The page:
The French (basketball players) are coming!
Since 2007, seven of the nine NBA drafts have featured at least one French-bred player selected in the first round. While most haven’t exactly set the league on fire, some have become major starters and many are visible. From hardened veterans to budding prospects, here are the best French players in the NBA.
Tony Parker, “The Parisian Torpedo”
Point guard, San Antonio Spurs
Coming into the season, many questioned whether 34-year-old Tony Parker could still shoulder the Spurs’ leadership responsibilities. Throw in the retirement of longtime star Tim Duncan, and all eyes were on Parker to step up his game. He’s done just that so far, using his experience to facilitate the offense and create opportunities for teammates. Teammate Manu Ginobili cited Parker as one of the main reasons for the Spurs’ 11-3 record, saying “we need him on the court, and especially at this time when we are building”.
Rudy Gobert, “The Stifle Tower”
Center, Utah Jazz
Rudy Gobert might just be the new face of French basketball. After setting career highs for average blocks (2.2) and rebounds (11) per game last season, Gobert signed a huge contract with the Utah Jazz and has continued to prove himself this season. He’s fifth in the NBA at 2.17 blocked shots per game and the Jazz are fourth in the league overall in defensive rating when Gobert plays.
Kevin Seraphin, “Beast”
Small forward, Indiana Pacers
The swingman from French Guiana signed with the Indiana Pacers this year, attempting to revive a dormant career after a wasted season in New York. As the Pacers’ third-string center, Seraphin’s role has been to come in off of the bench, make hustle plays, and fire up his teammates. Despite limited playing time, he’s earned the respect of his teammates and coaches with his work ethic and positive attitude. Nicknamed “Beast” for his energy, teammate Myles Turner said Seraphin is “like a bowling ball, knocking pins down, getting everybody out of the way.”
Nicolas Batum, “Batman”
Small forward, Charlotte Hornets
While he may not be the flashiest player, the lanky Nic Batum may be France’s most underrated export. Since joining the Charlotte Hornets last season, Batum has become one of the team’s most important players due to his outside shooting, passing, and defense. His defensive presence has freed up point guard Kemba Walker, helping him turn into one of the league’s stars. Batum has set a personal goal this season to get Walker into the All-Star game.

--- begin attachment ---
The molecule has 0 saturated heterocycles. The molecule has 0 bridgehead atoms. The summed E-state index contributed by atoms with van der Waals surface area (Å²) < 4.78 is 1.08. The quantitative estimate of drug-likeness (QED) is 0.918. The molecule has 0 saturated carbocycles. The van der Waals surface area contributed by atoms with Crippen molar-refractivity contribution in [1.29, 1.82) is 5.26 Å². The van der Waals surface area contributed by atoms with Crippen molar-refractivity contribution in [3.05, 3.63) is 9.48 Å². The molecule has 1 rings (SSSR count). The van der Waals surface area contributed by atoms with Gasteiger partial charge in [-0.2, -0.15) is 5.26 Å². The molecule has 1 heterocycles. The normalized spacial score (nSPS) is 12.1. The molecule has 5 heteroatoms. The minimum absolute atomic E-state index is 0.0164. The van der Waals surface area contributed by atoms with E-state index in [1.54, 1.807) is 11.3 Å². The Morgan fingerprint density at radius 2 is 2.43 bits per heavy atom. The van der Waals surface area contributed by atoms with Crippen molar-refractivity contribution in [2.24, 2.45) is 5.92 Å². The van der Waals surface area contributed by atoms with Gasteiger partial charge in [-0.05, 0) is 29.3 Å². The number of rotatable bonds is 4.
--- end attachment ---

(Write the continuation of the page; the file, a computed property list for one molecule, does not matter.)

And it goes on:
Evan Fournier, “Never Google”
Shooting guard, Orlando Magic
At age 24, blossoming guard Evan Fournier is key for the Orlando Magic. He’s the team’s highest-paid player and starting shooting guard, but the Magic have started the year slow. They’re sitting at 10th place in their conference, and Fournier’s scoring difficulties are largely to blame. “It seems like the rim is getting smaller and smaller night after night,” Fournier recently said. “It’s going to take time to be confident with our offense.”
Boris Diaw, “The French Magician”
Power forward, Utah Jazz
Veteran forward Boris Diaw has faced an uphill battle since joining the Utah Jazz. He missed eight games in November with a right leg contusion, and according to ESPN’s real plus-minus stat, which isolates a player’s impact on his team, Diaw ranks among the league’s worst big men this season. If he can stay healthy, though, Diaw could still make a difference for his new team. “He’s trying to come back and he’s still a little banged up,” said coach Quin Snyder.
Alexis Ajinca, “The Eiffel Tower”
Center, New Orleans Pelicans
The New Orleans Pelicans’ big man made waves this off-season, first working out with a track coach and then making a bold prediction that he would take the starting center role by the first game. Unfortunately, Ajinca wound up as the team’s 3rd-string center on opening day, and a subsequent shoulder injury has hampered his ability. He’s only averaging 3.9 points and 3.7 rebounds per game.
Joakim Noah, “The Noble One”
Center, New York Knicks
After signing an expensive 4-year contract with the New York Knicks this season, Joakim Noah began the season as the team’s starting center. Now he’s only averaging 4.3 points per game, and the emergence of 21 year-old Kristaps Porzingis has fueled questions about whether Noah deserves a spot on the Knicks. Assessing his performance, Noah said, “Some nights it’s going to be my night, sometimes it’s not. At the end of the day I just have to be consistent with my effort and be consistent and try to bring something positive to this team.”